Asharq Al-awsat English Middle-east and International News and Opinion from Asharq Al-awsat Newspaper

Astronomers Detect Mysterious Object Pulsing Every 20 Minutes

Astronomers Detect Mysterious Object Pulsing Every 20 Minutes

Saturday, 29 January, 2022 - 06:45
An artist's impression of the Cygnus X-1 system, with a so-called stellar-mass black hole orbiting a companion star some 7,200 light years from Earth. International Centre for Radio Astronomy Research/Handout via REUTERS.

Astronomers have discovered a mysterious object emitting a radio wave beam that pulsed every 20 minutes. According to The Guardian, the team behind the discovery believes the object could be a new class of slowly rotating neutron star with an ultra-powerful magnetic field.

The repeating signals were detected during the first three months of 2018, but then disappeared, suggesting they were linked to a dramatic, one-off event, such as a starquake.

“It was kind of spooky for an astronomer because there’s nothing known in the sky that does that,” said Natasha Hurley-Walker, from the Curtin University node of the International Centre for Radio Astronomy Research, who led the team that made the discovery.

Despite the unusual nature of the signal, the team believes the source is likely to be a spinning object rather than a technologically advanced civilization reaching out across the cosmos. “It’s definitely not aliens,” said Hurley-Walker.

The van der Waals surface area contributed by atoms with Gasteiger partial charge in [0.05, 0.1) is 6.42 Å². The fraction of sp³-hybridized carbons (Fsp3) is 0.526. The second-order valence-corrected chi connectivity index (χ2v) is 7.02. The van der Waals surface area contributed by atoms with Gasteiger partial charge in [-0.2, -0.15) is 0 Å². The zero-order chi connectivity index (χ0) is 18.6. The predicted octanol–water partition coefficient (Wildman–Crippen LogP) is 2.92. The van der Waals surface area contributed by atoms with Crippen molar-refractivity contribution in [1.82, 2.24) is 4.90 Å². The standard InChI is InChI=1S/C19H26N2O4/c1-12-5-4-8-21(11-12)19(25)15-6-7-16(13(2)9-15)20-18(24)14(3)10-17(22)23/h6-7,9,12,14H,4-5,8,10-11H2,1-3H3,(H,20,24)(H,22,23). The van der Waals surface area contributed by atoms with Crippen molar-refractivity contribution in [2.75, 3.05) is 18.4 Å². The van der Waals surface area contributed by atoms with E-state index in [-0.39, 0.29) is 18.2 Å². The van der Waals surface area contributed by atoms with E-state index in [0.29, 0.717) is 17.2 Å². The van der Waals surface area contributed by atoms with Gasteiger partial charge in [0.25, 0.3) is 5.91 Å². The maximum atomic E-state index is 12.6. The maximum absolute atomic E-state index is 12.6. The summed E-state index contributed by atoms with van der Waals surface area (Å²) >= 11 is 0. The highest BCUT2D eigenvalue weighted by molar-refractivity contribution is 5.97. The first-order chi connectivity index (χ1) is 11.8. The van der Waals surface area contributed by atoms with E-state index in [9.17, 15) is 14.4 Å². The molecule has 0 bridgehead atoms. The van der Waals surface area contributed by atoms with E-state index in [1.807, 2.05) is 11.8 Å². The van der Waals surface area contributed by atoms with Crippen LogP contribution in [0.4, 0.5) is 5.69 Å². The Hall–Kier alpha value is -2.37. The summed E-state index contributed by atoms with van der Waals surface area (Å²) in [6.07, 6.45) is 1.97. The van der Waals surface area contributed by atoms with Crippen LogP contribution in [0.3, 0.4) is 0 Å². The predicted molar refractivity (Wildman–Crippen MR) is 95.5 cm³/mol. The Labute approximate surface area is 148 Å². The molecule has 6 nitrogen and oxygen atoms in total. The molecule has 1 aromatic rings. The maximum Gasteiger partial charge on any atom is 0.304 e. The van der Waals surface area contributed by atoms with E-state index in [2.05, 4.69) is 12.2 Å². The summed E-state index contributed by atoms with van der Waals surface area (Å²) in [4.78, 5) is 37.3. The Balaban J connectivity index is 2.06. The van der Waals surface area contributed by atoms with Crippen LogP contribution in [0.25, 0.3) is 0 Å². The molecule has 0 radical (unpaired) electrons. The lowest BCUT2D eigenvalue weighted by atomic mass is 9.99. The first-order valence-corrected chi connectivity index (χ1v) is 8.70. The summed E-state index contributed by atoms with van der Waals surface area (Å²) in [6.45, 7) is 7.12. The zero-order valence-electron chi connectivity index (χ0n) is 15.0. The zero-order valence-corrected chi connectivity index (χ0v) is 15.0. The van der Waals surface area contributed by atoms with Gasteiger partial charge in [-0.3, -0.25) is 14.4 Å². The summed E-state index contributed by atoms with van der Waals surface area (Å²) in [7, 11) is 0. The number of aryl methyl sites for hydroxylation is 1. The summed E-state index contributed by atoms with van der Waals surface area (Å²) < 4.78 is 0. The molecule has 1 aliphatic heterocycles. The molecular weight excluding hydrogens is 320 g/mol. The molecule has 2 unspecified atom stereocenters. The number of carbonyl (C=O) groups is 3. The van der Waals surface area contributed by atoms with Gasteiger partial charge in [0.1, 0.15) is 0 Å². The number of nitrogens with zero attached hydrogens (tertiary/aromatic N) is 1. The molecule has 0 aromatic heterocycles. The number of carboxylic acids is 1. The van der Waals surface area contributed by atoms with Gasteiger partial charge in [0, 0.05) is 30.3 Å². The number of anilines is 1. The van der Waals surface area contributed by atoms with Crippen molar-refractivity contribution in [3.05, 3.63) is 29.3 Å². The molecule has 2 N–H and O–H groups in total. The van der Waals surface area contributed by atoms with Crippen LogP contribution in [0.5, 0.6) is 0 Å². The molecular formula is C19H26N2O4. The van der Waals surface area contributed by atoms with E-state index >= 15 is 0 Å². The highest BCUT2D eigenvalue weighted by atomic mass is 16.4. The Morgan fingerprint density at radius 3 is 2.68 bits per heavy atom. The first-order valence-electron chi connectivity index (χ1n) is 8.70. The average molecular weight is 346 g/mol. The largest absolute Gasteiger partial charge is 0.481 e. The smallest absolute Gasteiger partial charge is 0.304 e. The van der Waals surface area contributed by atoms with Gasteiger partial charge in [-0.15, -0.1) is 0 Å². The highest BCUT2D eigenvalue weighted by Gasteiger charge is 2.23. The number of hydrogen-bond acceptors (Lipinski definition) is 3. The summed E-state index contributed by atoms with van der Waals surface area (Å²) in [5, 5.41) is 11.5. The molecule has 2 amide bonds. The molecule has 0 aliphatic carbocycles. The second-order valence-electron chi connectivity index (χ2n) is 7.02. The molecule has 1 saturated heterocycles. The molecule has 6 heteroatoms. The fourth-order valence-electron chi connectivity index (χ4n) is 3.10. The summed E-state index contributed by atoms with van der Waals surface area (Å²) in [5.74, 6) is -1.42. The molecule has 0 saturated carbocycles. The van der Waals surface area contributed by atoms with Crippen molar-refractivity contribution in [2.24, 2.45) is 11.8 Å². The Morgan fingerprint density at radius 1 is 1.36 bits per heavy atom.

The team briefly considered this possibility but ruled it out after determining that the signal – one of the brightest radio sources in the sky – was detectable across a broad spectrum of frequencies, meaning that an immense amount of energy would have been required to produce it.

The object, believed to be about 4,000 light years away in the plane of the Milky Way, also matches a predicted astronomical object called an “ultra-long period magnetar,” a class of neutron star with the most powerful magnetic field of any known object in the universe.

“It’s a type of slowly spinning neutron star that has been predicted to exist, theoretically. But nobody expected to directly detect one like this because we didn’t expect them to be so bright,” said Hurley-Walker.

A neutron star is the dark, dense remnant left behind after a supermassive star casts off its outer material in a supernova and undergoes gravitational collapse. Reduced to the size of a small city, neutron stars initially spin incredibly quickly.

Editor Picks